Pet urine is among the most common stains on woven rugs in household with pets. Besides that nasty odor that causes a tremendous amount of trouble to rug owners and cleaners alike, pet urine also hides 3 other big dangers, which are as followed.
Pet urine stains are not only a big pain in the neck, they are also permanent, especially if the stain has been left untreated for a while. Yes, you may use a chemical stain remover to help strip out the yellow urine area, but you run serious risk of damaging the rug fibers, just like when using any stripping and bleaching agent. Therefore, you need to be extra careful in any attempt to remove the stain to prevent things from getting worse.
It takes a really skilled and experienced professional to improve the stained area during the wash because more rug owners usually use the wrong products that set the stain worse. When it comes to pet urine, feces, and vomit, there is always the possibility that they won’t come out completely, given the complexity of the case. So, better call an expert instead (and here are more why’s
2. COLOR LOSS & DYE BLEED
Dye bleeding is not uncommon. Even particularly colorfast dyes on a silk or wool rug can bleed in the rug has been exposed to pet urine for long. This means more tedious job on behalf of the one responsible for pet urine removal, be it yourself or a professional rug cleaner, with iffy results. Will it come out completely? Will it leave a distinct smell?
Truth is pet urine shift over time. From acidic, they turn into alkaline, causing significant damage to acid rug dyes. When these areas are wet, they bleed the color most of the times, even if a rug dye stabilizing solution has been used. This problem (stain turns from acidic into alkaline) also creates problems related to dye bleed, when using a carpet cleaning solution and machine on the natural fiber rugs, mainly because most solutions you find in the market are alkaline, given that they were primarily meant for synthetic carpeting. The result? Disastrous.
One more thing that has to be considered when addressing pet urine is that we need to be very careful about the use of high-PH traffic lanes. It is nothing close to a walk in the park, which is why pet urine and similar stains on rugs should be handled by pros.
Finally, long-term exposure to pet urine can completely dissolve the dye away from the fibers during the wash process. In other words, color just vanishes or fades away in areas close to the stained spot and what stays behind is the yellow urea.
Perhaps the worst of all three mentioned dangers from pet urine is dry rot, which means that cotton foundation fibers start to mildew and become rotten. If this happens, it is not correctible. If you have ever had a plant on top of a rug, you must have noticed moisture slowly starting to rot it away at some point, creating a large hole. This is one of the reasons we suggest you not have your rugs places in dark areas or have an item (i.e. a sofa) on top of them.
The same thing happens when your pet puddles the exact same area of your rug many times. The moisture accumulated can as well lead to dry rot risk. To prevent this from happening, it is important to inspect the stained areas of the rug (both top AND back of the rug) to see if there are any signs of dry rot). These could be anything from stiffness to the affected area to dark mildew activity in the fibers.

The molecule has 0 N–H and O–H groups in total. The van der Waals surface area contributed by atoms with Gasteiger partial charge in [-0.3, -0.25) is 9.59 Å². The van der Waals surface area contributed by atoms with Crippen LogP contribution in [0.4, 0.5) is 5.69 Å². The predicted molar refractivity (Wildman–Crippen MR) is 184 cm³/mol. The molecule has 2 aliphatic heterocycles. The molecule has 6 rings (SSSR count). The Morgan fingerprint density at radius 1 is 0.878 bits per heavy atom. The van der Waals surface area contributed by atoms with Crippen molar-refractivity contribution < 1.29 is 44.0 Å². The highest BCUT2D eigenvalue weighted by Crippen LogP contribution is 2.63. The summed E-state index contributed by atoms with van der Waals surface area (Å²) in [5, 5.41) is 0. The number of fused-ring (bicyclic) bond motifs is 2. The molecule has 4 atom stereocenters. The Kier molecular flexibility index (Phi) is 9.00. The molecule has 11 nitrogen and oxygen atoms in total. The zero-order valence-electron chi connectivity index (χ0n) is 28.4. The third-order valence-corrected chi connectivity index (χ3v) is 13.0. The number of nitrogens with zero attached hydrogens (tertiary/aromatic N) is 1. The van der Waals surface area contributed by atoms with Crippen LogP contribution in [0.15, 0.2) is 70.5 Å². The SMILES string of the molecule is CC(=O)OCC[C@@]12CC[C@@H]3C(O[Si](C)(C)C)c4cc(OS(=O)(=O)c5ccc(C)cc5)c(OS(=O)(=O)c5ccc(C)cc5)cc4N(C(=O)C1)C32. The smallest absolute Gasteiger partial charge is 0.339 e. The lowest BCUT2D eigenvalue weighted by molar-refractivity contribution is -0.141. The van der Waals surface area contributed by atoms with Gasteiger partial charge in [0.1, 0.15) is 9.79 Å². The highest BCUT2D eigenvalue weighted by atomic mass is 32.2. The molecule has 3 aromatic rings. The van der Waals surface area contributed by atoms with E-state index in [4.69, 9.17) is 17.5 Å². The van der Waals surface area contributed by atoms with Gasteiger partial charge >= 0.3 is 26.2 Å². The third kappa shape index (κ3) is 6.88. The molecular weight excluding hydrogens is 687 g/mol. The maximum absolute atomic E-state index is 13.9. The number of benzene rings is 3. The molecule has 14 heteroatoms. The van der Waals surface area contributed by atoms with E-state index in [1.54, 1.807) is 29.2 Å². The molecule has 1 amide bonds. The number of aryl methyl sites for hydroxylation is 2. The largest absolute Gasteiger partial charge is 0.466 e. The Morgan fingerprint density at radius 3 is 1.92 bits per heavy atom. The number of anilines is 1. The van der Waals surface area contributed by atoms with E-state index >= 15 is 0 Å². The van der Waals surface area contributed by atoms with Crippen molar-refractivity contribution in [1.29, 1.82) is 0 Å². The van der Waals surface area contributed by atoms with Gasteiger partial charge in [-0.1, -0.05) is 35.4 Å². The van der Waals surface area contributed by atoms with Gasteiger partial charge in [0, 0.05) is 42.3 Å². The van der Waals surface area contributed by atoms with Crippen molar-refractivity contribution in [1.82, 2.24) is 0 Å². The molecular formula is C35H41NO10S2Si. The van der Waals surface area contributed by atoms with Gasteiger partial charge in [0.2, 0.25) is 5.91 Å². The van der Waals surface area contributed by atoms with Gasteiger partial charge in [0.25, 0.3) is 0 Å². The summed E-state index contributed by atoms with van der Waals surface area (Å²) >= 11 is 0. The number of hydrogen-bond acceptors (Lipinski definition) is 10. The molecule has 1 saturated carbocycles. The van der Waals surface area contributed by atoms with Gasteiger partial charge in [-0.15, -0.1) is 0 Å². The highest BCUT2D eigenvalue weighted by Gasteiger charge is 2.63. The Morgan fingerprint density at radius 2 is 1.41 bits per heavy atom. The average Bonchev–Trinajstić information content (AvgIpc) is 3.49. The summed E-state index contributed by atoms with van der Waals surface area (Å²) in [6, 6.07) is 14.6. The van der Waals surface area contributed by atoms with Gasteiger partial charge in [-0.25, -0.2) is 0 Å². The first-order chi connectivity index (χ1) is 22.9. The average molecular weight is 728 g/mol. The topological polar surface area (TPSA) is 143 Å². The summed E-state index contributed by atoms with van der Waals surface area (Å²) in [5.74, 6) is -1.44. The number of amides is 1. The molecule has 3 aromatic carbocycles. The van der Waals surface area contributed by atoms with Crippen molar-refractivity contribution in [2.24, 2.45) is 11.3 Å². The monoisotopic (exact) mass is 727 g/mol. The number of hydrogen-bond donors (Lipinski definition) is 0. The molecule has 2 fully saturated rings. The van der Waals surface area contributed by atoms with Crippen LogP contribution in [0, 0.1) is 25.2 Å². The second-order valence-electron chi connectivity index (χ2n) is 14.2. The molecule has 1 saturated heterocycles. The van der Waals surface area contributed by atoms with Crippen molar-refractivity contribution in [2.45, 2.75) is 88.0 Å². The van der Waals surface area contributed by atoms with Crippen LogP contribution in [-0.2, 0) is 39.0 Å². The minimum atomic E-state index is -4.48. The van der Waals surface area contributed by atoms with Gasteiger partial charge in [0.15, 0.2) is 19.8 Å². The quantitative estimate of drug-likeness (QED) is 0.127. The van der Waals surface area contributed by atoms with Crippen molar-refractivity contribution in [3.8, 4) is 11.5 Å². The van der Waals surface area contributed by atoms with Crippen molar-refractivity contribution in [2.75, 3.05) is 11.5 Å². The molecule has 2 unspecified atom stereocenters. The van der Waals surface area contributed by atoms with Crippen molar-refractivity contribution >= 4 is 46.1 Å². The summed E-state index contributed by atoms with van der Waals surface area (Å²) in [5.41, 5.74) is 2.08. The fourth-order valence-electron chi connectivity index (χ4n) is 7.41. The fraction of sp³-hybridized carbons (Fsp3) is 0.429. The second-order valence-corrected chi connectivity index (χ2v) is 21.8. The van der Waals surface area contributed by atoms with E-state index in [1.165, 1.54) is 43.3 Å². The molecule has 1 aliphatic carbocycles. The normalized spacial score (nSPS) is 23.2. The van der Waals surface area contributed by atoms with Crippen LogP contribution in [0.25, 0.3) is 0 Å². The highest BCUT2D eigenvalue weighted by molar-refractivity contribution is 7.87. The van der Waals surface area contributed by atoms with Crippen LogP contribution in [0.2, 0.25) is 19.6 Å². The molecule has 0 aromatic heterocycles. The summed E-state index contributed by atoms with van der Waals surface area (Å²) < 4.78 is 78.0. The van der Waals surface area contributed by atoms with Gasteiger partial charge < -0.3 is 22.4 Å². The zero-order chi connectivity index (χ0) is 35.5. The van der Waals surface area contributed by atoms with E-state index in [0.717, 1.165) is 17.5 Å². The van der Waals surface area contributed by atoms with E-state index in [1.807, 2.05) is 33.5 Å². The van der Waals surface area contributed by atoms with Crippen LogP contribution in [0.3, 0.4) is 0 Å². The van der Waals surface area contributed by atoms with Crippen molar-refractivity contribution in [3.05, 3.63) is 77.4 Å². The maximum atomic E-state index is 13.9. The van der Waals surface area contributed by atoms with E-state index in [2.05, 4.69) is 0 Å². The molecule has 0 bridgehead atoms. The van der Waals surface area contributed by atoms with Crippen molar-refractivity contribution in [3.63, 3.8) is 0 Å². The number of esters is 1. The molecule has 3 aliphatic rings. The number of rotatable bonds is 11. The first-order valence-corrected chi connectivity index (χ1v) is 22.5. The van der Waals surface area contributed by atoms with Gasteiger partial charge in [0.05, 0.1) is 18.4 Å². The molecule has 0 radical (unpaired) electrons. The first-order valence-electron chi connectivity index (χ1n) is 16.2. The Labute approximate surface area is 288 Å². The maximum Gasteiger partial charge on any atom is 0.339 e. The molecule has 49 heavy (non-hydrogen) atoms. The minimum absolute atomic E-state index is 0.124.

What to Do Until you Send the Rug to a Rug Cleaning Facility
The moment you notice an accident has occurred, you need to just jump right to action and have the spill removed that soonest possible. This means that:
. If you can scoop up something, then do it immediately. Use a cotton towel to blot up as much as you can.
. Always have club soda at hand. This is one of the cases when you will find it extremely handy, With a sponge, dampen the affected area (always making sure you wring out the excess) and then blot with the cotton towel to remove the urine (or fecal or vomit matter). Alternatively, you can use a mixture of white vinegar and cool water (proportions: 50/50).
Keep on blotting until you see nothing comes out anymore. Then, take your hair dryer and set on WARM. Too hot will make things worse. Dry the fibers. Now, if you can also raise the rug up (where it is stained) so that warm air flows through both sides of the rug, then you are doing a marvelous job.
: At this phase, if you see that your rug’s dyes transfer into the cotton towel, immediately stop damping the rug. This is critical, so blot and dry the quickest possible. It is also important to only damp and not wet the fibers, especially if you have a woven rug, to avoid the risk of mildew and mold. Now, if you prefer to scrub the wool and not blot the rug, it is highly likely you create fiber breaking/distortion, so use gentle moves and follow the steps described before.
The biggest concern when having a pet that has not been properly trained at home is when it keeps urinating on the rug(s). Repeated pet accidents on the rugs result in permanent urine stains with a strong odor that is difficult to remove completely. As previously mentioned, long-term exposure leads to dry rot of the rug. To prevent your living room from becoming your pet’s open toilet and also save your rugs and flooring (and protect your health and the health of those living under the same roof) it is critical to have your pet properly trained. The sooner you start, the more you will be able to enjoy your lovely rugs for many years to come. To treat pet puddles on woven rugs, you can also check this piece out
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